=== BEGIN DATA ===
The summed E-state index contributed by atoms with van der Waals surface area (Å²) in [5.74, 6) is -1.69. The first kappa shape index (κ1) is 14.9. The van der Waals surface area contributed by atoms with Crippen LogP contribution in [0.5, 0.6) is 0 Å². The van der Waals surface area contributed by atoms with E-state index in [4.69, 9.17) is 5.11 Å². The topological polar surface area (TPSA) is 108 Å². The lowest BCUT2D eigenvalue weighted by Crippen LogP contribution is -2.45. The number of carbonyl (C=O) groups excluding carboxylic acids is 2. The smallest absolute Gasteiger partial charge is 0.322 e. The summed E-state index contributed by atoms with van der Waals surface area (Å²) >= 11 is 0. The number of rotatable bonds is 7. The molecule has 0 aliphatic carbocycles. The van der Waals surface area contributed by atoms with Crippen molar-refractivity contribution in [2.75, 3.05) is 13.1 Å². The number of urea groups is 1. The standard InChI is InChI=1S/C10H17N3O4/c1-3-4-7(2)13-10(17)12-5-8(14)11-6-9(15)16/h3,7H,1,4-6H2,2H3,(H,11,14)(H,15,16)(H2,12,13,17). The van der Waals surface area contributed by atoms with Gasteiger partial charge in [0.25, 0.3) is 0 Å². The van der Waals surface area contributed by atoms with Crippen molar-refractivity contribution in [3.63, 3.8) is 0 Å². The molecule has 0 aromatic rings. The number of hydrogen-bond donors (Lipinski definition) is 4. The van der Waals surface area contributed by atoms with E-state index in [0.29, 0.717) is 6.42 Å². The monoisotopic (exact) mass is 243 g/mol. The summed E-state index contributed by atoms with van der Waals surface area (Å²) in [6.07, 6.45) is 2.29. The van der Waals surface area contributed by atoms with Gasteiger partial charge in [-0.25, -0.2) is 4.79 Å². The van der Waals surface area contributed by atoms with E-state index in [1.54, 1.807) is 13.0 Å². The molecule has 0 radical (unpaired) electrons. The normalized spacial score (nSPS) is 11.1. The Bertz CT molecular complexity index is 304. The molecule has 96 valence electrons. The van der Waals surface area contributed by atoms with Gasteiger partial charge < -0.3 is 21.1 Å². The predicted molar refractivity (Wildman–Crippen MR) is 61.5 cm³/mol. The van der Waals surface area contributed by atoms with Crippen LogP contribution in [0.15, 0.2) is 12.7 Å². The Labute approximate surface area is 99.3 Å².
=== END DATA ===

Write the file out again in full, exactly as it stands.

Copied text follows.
The summed E-state index contributed by atoms with van der Waals surface area (Å²) in [5.74, 6) is -1.69. The first kappa shape index (κ1) is 14.9. The van der Waals surface area contributed by atoms with Crippen LogP contribution in [0.5, 0.6) is 0 Å². The van der Waals surface area contributed by atoms with E-state index in [4.69, 9.17) is 5.11 Å². The topological polar surface area (TPSA) is 108 Å². The lowest BCUT2D eigenvalue weighted by Crippen LogP contribution is -2.45. The number of carbonyl (C=O) groups excluding carboxylic acids is 2. The smallest absolute Gasteiger partial charge is 0.322 e. The summed E-state index contributed by atoms with van der Waals surface area (Å²) >= 11 is 0. The number of rotatable bonds is 7. The molecule has 0 aliphatic carbocycles. The van der Waals surface area contributed by atoms with Crippen molar-refractivity contribution in [2.75, 3.05) is 13.1 Å². The number of urea groups is 1. The standard InChI is InChI=1S/C10H17N3O4/c1-3-4-7(2)13-10(17)12-5-8(14)11-6-9(15)16/h3,7H,1,4-6H2,2H3,(H,11,14)(H,15,16)(H2,12,13,17). The van der Waals surface area contributed by atoms with Gasteiger partial charge in [0.25, 0.3) is 0 Å². The van der Waals surface area contributed by atoms with Crippen molar-refractivity contribution in [3.63, 3.8) is 0 Å². The molecule has 0 aromatic rings. The number of hydrogen-bond donors (Lipinski definition) is 4. The van der Waals surface area contributed by atoms with E-state index in [0.29, 0.717) is 6.42 Å². The monoisotopic (exact) mass is 243 g/mol. The summed E-state index contributed by atoms with van der Waals surface area (Å²) in [6.07, 6.45) is 2.29. The van der Waals surface area contributed by atoms with Gasteiger partial charge in [-0.25, -0.2) is 4.79 Å². The van der Waals surface area contributed by atoms with E-state index in [1.54, 1.807) is 13.0 Å². The molecule has 0 radical (unpaired) electrons. The normalized spacial score (nSPS) is 11.1. The Bertz CT molecular complexity index is 304. The molecule has 96 valence electrons. The van der Waals surface area contributed by atoms with Gasteiger partial charge < -0.3 is 21.1 Å². The predicted molar refractivity (Wildman–Crippen MR) is 61.5 cm³/mol. The van der Waals surface area contributed by atoms with Crippen LogP contribution in [0.15, 0.2) is 12.7 Å². The Labute approximate surface area is 99.3 Å².